Low consumer spending and investment: deflation effects consumer confidence which results in consumers and firms delaying spending and investment. Deflation will have a huge impact on investment in the construction sector, especially from foreign hedge funds investing in the property market. Deflation discourages consumer spending because consumers expect prices to be cheaper in the future.

Debt to GDP burden: Deflation will make it harder for UK and Eurozone countries with high Debt to GDP ratios to reduce their burden. The accumulated debt burden in the UK is at 80% of GDP, the highest peacetime level this century. The current conservative government has expressed concerns about the consequences of deflation and continues to commit to more debt, because deflation would make paying off the loan even more expensive.

The fear of deflation is brought about by the difficulty of trying to recover once it takes hold, which results in prolonged stagnant growth. According to the Financial Times, energy costs make up more than a tenth of Eurozone consumer price inflation, which is why falling oil prices could easily lead to deflation. Japan experienced this for over a decade and suffered dearly.

Environmental fears

Cheap oil encourages waste and deters investment in more efficient renewable energy sources. Cheap oil leads to high oil consumption and an increase in local pollution and CO² emissions due to drivers feeling less pressed to trade in their gas guzzling SUVs for a G-Wiz car. The oil glut shows no signs of easing, as major producers such as Saudi Arabia and other OPEC nations are reluctant to reduce output.

Cheap oil has a negative impact on investment in low carbon energy sources. However, data from Bloomberg New Energy Finances states that the UK clean energy sector remained resilient despite the continued Eurozone decline, with record investment levels of over $15bn in 2015, an increase of 24% on 2014.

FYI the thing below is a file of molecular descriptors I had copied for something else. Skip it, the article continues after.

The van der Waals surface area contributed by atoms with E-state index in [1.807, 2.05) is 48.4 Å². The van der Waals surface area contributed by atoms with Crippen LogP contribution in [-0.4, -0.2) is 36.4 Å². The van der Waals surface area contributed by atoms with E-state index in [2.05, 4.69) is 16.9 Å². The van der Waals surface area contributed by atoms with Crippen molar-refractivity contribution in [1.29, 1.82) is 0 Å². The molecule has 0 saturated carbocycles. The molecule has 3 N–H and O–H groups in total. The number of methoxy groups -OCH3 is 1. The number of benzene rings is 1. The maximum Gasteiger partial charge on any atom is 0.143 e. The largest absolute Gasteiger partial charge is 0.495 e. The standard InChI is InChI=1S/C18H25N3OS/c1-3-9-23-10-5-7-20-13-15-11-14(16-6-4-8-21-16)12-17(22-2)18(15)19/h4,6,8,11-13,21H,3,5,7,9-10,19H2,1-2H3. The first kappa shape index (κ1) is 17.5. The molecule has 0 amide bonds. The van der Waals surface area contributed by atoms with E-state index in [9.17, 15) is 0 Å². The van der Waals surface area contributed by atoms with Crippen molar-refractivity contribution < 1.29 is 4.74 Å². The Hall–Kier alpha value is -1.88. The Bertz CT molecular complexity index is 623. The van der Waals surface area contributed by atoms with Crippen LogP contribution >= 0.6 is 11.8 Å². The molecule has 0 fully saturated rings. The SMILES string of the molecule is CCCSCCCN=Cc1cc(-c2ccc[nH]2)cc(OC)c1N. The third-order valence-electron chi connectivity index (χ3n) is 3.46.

"energy costs make up more than a tenth of Eurozone consumer price inflation, which is why falling oil prices could easily lead to deflation"

Methods to combat the adverse market forces 

The UK government must take action to reduce its national debt and take measures to control downward inflation. Through decisive fiscal and monetary policies, the government and the Bank of England should tackle the issue by:

The government targeting positive inflation: measures such as quantitative easing may work. By increasing the money supply, the Bank reserves should rise and encourage them to lend more.

The Bank of England increasing interest rates: this may ease the pressure on the housing market from overheating.

The government introducing an increase in VAT on imported goods such as cars, electronic goods, and/or introduce a carbon pricing mechanism or any other regulatory mechanism, i.e. tax on CO² emissions.

The UK government impose further tariffs on imports such as raw steel from countries outside the EU.

The measures in item (c) are best introduced when prices are very low, and its impact would have a negative outcome.


The impact of low oil prices has not adversely affected the construction industry as a whole, but has contributed in a small way in curtailing the current upward trend in the tender price index.